Santillana del Mar is like something out of a movie, which is perhaps why so many are filmed here. It is also an obligatory stop on the tourist bus tour so take a deep breath and get to enjoy the crowds a bit. The streets are lined with shops and restaurants and artist workshops and although the prices are a bit higher you are in one of the “most beautiful villages” of Spain.
The camino enters town near two of its largest and most recognizable landmarks, the Colegiata de Santillana del Mar, and the Palacio Valdivieso (now the Hotel Altamira). On the opposite end of town is the Convento de las Dominicas o Convento de San Ildefonso. In between the two, it would seem that every building is of some historical significance; there isn’t an empty storefront in sight.
If you are bored, and still have not had lunch, perhaps pay a visit to the positively disturbing Torture Museum; sometimes falsely billed as the Inquisition Museum. Further out of town is the Santillana Zoo and the Museo de Altamira (the real reason for the tour buses).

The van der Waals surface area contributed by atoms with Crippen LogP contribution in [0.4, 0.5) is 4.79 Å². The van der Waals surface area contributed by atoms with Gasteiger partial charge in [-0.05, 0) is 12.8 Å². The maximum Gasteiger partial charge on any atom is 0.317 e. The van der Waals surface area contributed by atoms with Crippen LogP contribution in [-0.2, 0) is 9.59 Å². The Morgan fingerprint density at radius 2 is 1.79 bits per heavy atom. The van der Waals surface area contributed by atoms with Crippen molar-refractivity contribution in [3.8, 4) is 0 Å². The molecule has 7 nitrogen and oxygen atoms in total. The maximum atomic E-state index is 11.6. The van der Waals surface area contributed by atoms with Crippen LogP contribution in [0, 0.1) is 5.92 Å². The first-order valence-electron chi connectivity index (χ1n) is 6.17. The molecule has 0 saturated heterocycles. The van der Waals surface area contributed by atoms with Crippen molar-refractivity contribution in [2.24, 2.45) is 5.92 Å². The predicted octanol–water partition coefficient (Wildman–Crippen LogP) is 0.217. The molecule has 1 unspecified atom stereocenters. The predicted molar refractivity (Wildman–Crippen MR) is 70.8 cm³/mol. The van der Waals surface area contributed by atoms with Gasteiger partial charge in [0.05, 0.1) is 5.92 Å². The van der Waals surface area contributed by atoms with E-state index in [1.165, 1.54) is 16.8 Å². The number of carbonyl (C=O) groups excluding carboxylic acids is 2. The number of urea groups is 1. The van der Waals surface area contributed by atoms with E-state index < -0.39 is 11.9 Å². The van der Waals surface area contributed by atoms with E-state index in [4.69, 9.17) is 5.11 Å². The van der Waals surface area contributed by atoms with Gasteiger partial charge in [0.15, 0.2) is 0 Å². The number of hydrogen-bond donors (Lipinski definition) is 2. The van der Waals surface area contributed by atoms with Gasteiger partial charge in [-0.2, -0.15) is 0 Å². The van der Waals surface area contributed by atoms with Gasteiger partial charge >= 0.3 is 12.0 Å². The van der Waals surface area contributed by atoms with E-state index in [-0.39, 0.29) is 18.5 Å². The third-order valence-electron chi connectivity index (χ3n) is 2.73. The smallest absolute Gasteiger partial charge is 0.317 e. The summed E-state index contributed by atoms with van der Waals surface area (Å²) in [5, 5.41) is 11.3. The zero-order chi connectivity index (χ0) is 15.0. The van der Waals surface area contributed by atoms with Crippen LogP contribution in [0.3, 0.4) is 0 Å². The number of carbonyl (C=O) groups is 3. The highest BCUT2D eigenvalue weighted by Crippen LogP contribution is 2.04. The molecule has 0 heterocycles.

Santa Juliana, the patroness, is celebrated on the 28th of June and San Roque on the 15th and 16th of August.
The nearby Altamira Caves are the most important prehistoric site in Spain, and proof that man has called this area home for a very long time indeed. It is the Sistine Chapel of the Paleolithic era and was nearly written off as just another cave were it not for the casual discovery of the 8 year old daughter of the paleontologist tasked with taking a closer look.
The path through Santillana is well marked with wooden plaques on the stone walls, but they may be difficult to see with the crowds. If you get as far as the CA-131 you have gone too far, turn back and veer to your left towards the main square.
The camino passes the nearby Santillana campsite, climbing up to Arroyo before descending into Oreña.